Apocalypse No A report on the conference held 27/01/05 ( http://www.numberwatch.co.uk/2005%20January.htm#apno)
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The conference was organised by The Scientific Alliance, an independent group of scientists, without taxpayer funding. It was a nostalgic treat, in these days of Government regulated research, to be among people who were driven by their dedication to science and truth.
The celebrity opening spot was occupied by David Bellamy, who provided a tour d’horizon of the absurdities of the modern world, with a machine gun delivery that left some of the foreign participants gasping. His main theme was that carbon dioxide was a wholly beneficial compound essential to life on earth and could no way be treated as a pollutant.
Session one was devoted to the question Is Global Warming Cause for Alarm? It featured the urbane presence of Professors Lindzen and Singer from the USA, such a delightful contrast with the hysteria of much of modern debate.
Lindzen explained that we have developed a population that, if told the sky is blue, flies into a panic, and illustrated how this was done. A major method, familiar from the IPCC, involved the non-representative executive summary. One fifteen page report to the US president was preceded by a ten page summary. He dealt with the claims derived from computer models and gave examples of tuning, in which there were so many adjustable parameters that it was just an exercise in curve fitting. There was a nice hyperbolic quotation from John von Neumann, “with four parameters I can fit an elephant and with five I can make him wiggle his trunk.” (actually it takes
thirty). His conclusion was that the likelihood that the Hadley models were correct, with all those adjustable parameters, was zero. He finished with an entertaining account of the dozens of contradictions in public statements.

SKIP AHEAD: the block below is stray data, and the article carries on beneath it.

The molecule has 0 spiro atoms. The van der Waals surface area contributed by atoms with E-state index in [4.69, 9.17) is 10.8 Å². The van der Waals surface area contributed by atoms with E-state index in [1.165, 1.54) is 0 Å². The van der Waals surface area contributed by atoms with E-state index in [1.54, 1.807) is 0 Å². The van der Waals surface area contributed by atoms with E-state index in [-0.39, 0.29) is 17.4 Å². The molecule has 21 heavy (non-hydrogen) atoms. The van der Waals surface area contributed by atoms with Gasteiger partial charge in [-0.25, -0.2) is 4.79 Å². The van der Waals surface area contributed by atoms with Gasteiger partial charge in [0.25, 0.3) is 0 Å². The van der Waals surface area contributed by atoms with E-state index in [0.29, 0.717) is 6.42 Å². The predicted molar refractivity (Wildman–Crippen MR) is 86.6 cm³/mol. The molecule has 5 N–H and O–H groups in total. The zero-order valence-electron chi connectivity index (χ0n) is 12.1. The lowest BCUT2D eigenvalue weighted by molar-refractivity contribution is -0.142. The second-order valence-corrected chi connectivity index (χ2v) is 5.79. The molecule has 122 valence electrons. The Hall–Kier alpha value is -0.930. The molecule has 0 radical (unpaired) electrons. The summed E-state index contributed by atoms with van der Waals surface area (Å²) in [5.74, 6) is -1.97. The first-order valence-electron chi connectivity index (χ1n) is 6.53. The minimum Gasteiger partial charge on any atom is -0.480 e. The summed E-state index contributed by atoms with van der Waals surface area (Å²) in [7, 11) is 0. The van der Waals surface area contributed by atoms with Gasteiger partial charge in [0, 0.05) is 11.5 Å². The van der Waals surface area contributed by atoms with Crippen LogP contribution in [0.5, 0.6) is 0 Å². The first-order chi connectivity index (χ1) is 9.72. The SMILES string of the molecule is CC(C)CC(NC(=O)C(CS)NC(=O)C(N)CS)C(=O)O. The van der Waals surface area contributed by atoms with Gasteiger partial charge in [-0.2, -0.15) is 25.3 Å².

Fred Singer, whose recent experience of global warming had been to leave a home under four feet of snow, also commented on the computer models, particularly the current ones in the news that utilised spare capacity in computers around the world. A local headline that day was 11°C rise. This was the extreme obtained by having so many adjustable parameters. He then went onto the Kyoto protocol, which according to the IPCC would deliver a one fiftieth of a degree temperature reduction. Many of his illustrations, in fact, came from the IPCC report, with page numbers; though not, of course, from the executive summary.
In session two the topic was Will Global Warming have a Catastrophic Impact? Nils-Axel Morner presented a most entertaining physical comic turn, but one laced with observations on the real world. His message, supported by graphs, tables, photographs and ancient mariner’s anecdotes, was that there is no global sea level rise going on.
Benny Peiser’s contribution was, perhaps, the most disturbing. He went back through history identifying past examples of alarmist dogmatism (even Edmond Halley was forced to recant his disbelief in the end of the world). On past form there are bound to be witch hunts. As did other contributors, he single out Tony Blair as one who is riding a tiger. He tries to appease the extreme greens with token windmills that destroy the visual environment, but comes under attack from zealots whose aim is economic depression and who will be satisfied with nothing less.
There was a lively discussion. The tragic-comic case of windmill-plagued northern Europe was to the fore, with electricity that cannot be given away when the wind blows and is priceless when it doesn’t, while standby power-stations emit carbon dioxide for no energy output at all.
A main topic of discussion was censorship. It was raised by Jonathan Leake who was clearly sceptical about claims repeated throughout the conference. It was coupled with the other main theme – the refutation of the existence of a “consensus “ about climate change.
Lindzen capped the discussion with a couple of memorable remarks:
"If the funding is all on one side, there will inevitably soon be no scientists on the other side."
"How many of the best students of your time at university went into climate science?"
It was a stimulating experience to spend time in a small temporary island of sanity in an insane world.